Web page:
An arcuate guide 29 is positioned along the irontoiethesotatine disk I:9 .-and. in :the .present embodiment, tconsists .offan arcuate xplaite :3.0 whose rin-ner edge is nueve@ .on the Vsame radius as the Jperiphery fof 'fthe fdisk so as to sfit .quite closely :against the latter. .'Qther arcuate allai-es. like .those .designated by .reference fnumeral .3.4, are pnsitioinni @on :opposite .sides .of gelate 30 :and secured :to the latter :by r:means .of rivets or bolts 32. :Piatesli oyerlapitherotatinadisk1:9 and their inner edges have been designated by reference numeral 33. Arcuate plate 30 may be formed of two pieces, the one designated by reference numeral 30a being preferably formed from hard steel and of a width greater than the width of the plates 3| so as to extend to the front of the latter. Plate 30a is preferably sharpened and this, together with the lower ends of plates 3l, form a furrow opener as shown in Figure 1.

Attention is called here to the fact that the furrow opener cuts a furrow that is only slightly wider than the thickness of the disk and con-- .through the seed hopper, seeds will find lodgesequently does not permit dry soil particles to'v fall. rThe center plate 30a terminates at point 34 and it will therefore be seen that the guide and furrow opener extends and coversv almost 180 degrees of the front peripheral edge of the,

disk. The guide has been shown as connected to the frame by means of bolt 35 that extends through parts IS and the front ends of the frame members. In order to adjust the position of the guide so as to hold it rigidly in a fixed position relative to the disk, bars 36 have been provided on opposite sides. The front ends of these bars have been shown as pivotally connected to the guide at 3l.

Frame members I1 and IIa have been shown as provided with outwardly extending lugs 38 that are perforated for the reception of the cylindrical extensions 39 of bars 36. By means of nuts 40 the guide can be adjusted relative to the peripheral edge of the disk.

A seed hopper, which has been designated by reference numeral 4| is provided with forwardly extending brackets 42 that are pivoted to the upper end of the guide at 43. The seed hopper can swing about pivot 43 but is held in operative position by mean-s of two bars 44, one on each side of the disk, which are pivotally connected with the frame members at 45. The seed hopper has rearwardly extending brackets 45 that are provided with openings for the reception of pins 41 by means o-f which the brackets are connected with the upper ends of bars 44. Before the hopper can be turned about its pivot 43, pins 41 must first be removed.

The" seed hopper is provided in its bottom with a slot 4-8 of a width Isufficient to admit the edge of the disk. The inner surface of the seed hopper is curved inwardly at the bottom as indicated by reference numeral 49 so asto direct the seeds towards the top of the disk. The disk is provided with a plurality of notches 50 of the proper' size to receive one segmented beet seed. These notches are spaced apart the distance that the seeds are to be spaced in the furrow. It may be mentioned here that disks having different notch spacings may be provided where the seeder is to be used for planting seeds that require different spacings. Where segmented beet seeds are planted, the spacing's are usually -twoinches apart and since only a single seed is planted at each point, the notches must be large enough to accommodate one seed and too small for two seeds.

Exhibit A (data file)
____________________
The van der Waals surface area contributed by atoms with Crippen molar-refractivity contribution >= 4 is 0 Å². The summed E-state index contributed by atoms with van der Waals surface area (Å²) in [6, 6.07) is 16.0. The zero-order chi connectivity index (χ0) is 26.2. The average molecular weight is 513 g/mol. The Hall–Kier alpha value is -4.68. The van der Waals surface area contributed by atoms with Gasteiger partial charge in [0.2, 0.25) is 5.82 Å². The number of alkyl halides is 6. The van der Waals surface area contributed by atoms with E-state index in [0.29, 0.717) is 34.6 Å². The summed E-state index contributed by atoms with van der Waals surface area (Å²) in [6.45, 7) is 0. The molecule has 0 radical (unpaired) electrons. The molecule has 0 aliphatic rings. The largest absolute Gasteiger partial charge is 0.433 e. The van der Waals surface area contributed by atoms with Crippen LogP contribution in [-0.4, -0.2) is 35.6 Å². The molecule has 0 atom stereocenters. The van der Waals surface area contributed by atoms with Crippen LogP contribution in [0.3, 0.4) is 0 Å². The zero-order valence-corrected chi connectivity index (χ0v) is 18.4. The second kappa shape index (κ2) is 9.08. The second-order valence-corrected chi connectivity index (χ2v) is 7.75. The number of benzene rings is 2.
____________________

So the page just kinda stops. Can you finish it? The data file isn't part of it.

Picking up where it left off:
Let us now assume that the seeder that has been illustrated on the'drawing and described above is connected with a tractor implement such as a cultivator by means of links 5i, which are adjusted a proper distance above the ground surface. When the tractor moves forwardly, the furrow opener comprising plates 30a and 3i will open a furrow to about one-third or one-half the depth desired for theseed. The-depth-to ment in the notches as they move through the hopper and underneath the seeds. After a notch containing a seed has passed beyond the hopper, the seed will be retained in place by the inner arcuate surface of plate 3|! and will be kept from transverse movement by the overlapping plates When the seed arrives at a point below the furrow opener, the disk will press it into direct contact with the moist soil and leave it on the bottom of the groove cut by the disk where it will adhere to the soil. The seeds are deposited and left in the seed furrow and spaced corresponding to the spacing of the notchesv. The notches are preferably so constructed that the following edges are slightly inclined' so as to facilitate the release of the seed.

The presser wheel follows closely the disk and closes the furrow forcing the soil against the newly deposited seeds. In the present embodiment the presser wheel has been shown as overlapping the seed disk, but it may be spaced farther to the rear, if desired and'may, in fact, be so positioned as not to overlap, although the overlapping arrangement is believed to be advantageous for the reason that it is .desirable to close the furrow as soon as possible to prevent dry powdered soil from falling into it.

Attention is called to the fact that the part referred to above as fthe furrow opener merely cuts a shallow groove which is always less than the depth to the lowermost peripheral pjoint of the disk. This gives increased friction between the sides of the disk and the soil and provides a narrow groove not exceeding the thickness of the disk, into whichgdry powdered soil can not penetrate. Y